Methodologies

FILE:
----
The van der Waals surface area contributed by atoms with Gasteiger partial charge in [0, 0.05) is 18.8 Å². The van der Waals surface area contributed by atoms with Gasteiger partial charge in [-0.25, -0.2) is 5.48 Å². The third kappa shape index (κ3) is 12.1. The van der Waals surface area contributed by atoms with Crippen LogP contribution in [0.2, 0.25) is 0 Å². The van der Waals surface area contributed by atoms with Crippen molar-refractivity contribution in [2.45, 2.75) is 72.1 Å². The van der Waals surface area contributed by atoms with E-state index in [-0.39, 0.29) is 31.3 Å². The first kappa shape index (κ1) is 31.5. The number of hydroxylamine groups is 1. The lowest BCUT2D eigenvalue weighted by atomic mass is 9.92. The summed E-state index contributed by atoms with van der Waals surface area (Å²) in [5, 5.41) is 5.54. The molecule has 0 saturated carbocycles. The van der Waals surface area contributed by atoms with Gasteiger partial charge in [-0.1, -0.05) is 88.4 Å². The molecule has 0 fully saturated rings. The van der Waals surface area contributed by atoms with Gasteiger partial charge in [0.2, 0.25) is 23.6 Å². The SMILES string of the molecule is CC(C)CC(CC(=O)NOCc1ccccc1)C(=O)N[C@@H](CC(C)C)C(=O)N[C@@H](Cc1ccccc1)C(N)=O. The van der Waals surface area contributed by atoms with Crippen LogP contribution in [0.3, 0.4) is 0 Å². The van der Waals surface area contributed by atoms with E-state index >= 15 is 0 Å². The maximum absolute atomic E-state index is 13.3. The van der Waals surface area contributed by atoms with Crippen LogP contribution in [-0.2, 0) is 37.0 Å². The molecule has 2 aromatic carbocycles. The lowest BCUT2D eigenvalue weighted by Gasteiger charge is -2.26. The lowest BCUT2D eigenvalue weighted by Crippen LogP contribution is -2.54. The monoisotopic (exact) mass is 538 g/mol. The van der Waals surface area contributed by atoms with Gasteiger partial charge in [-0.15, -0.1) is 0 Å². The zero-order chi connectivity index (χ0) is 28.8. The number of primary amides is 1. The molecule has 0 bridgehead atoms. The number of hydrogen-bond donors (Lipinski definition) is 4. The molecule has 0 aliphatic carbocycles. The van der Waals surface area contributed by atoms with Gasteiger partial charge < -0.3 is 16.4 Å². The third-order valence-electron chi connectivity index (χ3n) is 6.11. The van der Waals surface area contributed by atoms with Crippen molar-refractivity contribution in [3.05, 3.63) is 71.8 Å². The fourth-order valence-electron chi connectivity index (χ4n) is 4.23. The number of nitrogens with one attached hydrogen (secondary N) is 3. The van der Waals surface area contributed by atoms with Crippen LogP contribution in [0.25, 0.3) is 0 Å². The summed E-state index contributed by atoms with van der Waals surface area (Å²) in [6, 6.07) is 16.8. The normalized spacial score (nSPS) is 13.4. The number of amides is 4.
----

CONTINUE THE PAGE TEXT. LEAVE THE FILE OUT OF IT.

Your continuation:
Reading about different ways of studying history in this class has helped to inform me about my own prejudices, and helped to give me tools to more effectively analyse the sources that I am using. While trying to understand the relationship that Aunt May shared with her sister, reading Jocelyn Bartkevicus’s “The Person to Whom Things Happened,” and Paul Ricoeur’s “The Reality of the Past,” helped me to understand the complexity of the past’s existence in the writer’s present. Both authors have pointed to the nature of memoir, and autobiography, and as Ricoeur argues, any kind of historical text, as having an element of fictionality[1]. When I applied this to my reading of Aunt May’s diary, it pushed me to search for records that would support my theory of Aunt May’s closeness with her sister Lilian, instead of relying completely on Aunt May’s account, which may have had an element of nostalgic fondness to it. As Lynn Abrams outlines in her chapter “Memory” in Oral History Theory, “autobiographical memory is, in simple terms, the events of one’s life as they are personally reconstructed in the mind (rather than faithfully recalled) … we use memories in a number of ways: to explain an event to others, to illustrate our personal place in an event, as a guide to subsequent behaviour, and as a means of reassurance.”[2] These aspects of autobiographical writing can all be applied to A. May Henry’s memory. Henry’s memoir recollects her childhood, probably for her family’s sake, it places her during important events like the First and Second World Wars, and it likely reassures her, as she wrote it not long after her sister’s passing. Because of the fallibility of an individual’s memory of their own lives, and my own desire to create cohesion where there might be none, I have tried to approach the sparser parts of Henry’s memoir skeptically, by searching for supporting evidence on the nature of Henry and Lilian’s relationship. Although I have found some supporting evidence, this search was only partly successful, therefore, I have not been able to arrive at a conclusive theory about the closeness of their relationship.